A randomized controlled trial to evaluate a supportive housing program for people experiencing chronic homelessness and high rates of justice involvement and emergency department utilization.
Grant Recipient: Urban Institute
Principal Investigators: Sarah Gillespie, Devlin Hanson
Term: 2022 — 2030
Summary: The Denver Housing to Health (H2H) project is a randomized controlled trial (RCT) to evaluate a supportive housing program for people experiencing chronic homelessness and high rates of justice involvement and emergency department utilization. The Denver H2H program consists of a Housing First approach (i.e., quickly getting people into housing without any preconditions or requirements) as well as intensive wraparound services including modified assertive community treatment (ACT), behavioral health services, links to community resources, transportation assistance and referrals, and assistance navigating the criminal justice system.
The Denver H2H program builds on the success of the Denver Social Impact Bond (SIB) Supportive Housing program, which was evaluated in a well-conducted RCT with a population of individuals experiencing chronic homelessness with multiple prior arrests. The Denver SIB study found that, over the three year period after random assignment, the program significantly reduced (i) the use of jails by 28% (from 138 jail days in the control group to 100 jail days in the treatment group); (ii) the use of shelters by 35% (from 269 shelter days in the control group to 174 shelter days in the treatment group); and (iii) the number of emergency department visits (from 15.2 visits in the control group to 9.2 visits in the treatment group). A cost analysis found that the annual reduction in the use of these and other public services amounted to roughly half of the annual cost of the program (estimated at $12,000 — $15,500 per person per year) and that the savings were greater for individuals with more emergency department visits prior to randomization.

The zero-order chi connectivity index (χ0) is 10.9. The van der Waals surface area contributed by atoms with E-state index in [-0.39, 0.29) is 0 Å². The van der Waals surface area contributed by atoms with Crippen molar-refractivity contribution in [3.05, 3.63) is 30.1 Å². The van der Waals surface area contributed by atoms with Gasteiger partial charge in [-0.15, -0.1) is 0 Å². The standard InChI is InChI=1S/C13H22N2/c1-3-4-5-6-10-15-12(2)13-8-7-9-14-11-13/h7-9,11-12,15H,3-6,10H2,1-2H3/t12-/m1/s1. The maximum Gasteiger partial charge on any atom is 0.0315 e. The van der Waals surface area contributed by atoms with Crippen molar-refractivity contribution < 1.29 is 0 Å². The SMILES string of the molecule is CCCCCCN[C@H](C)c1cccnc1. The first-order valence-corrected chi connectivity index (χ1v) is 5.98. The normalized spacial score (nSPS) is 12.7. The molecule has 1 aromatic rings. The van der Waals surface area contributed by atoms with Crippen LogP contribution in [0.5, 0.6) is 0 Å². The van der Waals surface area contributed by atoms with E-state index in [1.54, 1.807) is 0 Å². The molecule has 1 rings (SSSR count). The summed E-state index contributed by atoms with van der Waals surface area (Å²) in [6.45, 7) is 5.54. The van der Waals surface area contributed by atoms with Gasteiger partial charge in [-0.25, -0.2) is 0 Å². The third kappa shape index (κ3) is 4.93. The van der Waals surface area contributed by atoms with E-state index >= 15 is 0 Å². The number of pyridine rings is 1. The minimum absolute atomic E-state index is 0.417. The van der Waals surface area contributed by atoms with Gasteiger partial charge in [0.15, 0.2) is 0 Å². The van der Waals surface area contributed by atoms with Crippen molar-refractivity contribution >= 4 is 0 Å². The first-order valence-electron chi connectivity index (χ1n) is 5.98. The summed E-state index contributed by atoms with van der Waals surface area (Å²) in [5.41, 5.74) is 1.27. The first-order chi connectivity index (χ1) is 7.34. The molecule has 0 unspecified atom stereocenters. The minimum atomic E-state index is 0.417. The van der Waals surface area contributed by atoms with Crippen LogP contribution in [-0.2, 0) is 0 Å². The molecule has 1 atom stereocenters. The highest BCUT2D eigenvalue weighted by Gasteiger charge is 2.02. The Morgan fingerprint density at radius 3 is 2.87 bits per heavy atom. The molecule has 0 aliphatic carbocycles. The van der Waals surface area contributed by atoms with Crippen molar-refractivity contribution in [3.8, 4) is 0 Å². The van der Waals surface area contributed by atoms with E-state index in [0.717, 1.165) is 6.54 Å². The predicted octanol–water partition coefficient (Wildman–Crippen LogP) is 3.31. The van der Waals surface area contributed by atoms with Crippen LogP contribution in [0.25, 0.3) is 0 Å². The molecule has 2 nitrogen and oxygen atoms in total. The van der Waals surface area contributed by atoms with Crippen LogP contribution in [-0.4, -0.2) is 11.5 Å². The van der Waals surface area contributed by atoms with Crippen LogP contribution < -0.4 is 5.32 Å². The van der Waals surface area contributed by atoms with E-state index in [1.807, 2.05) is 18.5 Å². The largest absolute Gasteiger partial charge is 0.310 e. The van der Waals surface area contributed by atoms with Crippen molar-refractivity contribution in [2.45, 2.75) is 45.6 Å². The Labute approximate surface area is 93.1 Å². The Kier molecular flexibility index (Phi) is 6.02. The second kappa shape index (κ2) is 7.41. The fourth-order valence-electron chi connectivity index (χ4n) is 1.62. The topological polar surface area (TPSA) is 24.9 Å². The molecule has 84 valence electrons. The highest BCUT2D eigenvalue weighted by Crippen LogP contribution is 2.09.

Through the Denver H2H evaluation, the researchers seek to evaluate the effectiveness of supportive housing with a more targeted population of individuals experiencing chronic homelessness with multiple prior arrests and multiple prior emergency department visits to determine whether a greater share of the program’s cost can be offset by savings among this population. The researchers will randomly assign 440 such individuals to either (i) receive supportive housing through the program or (ii) a control group that will receive usual care. The primary outcomes of interest are: (i) total healthcare costs, as measured by the total amount of claims billed to Medicaid and (ii) healthcare costs paid by the federal Medicaid program, as measured by the total amount actually paid by Medicaid. Other secondary outcomes of interest include housing stability, shelter use, police contacts and arrests, jail stays, and use of short-term detoxification or sobering services. All outcomes will be measured using administrative data through five years after random assignment.
The study’s pre-specified analysis plan is linked here.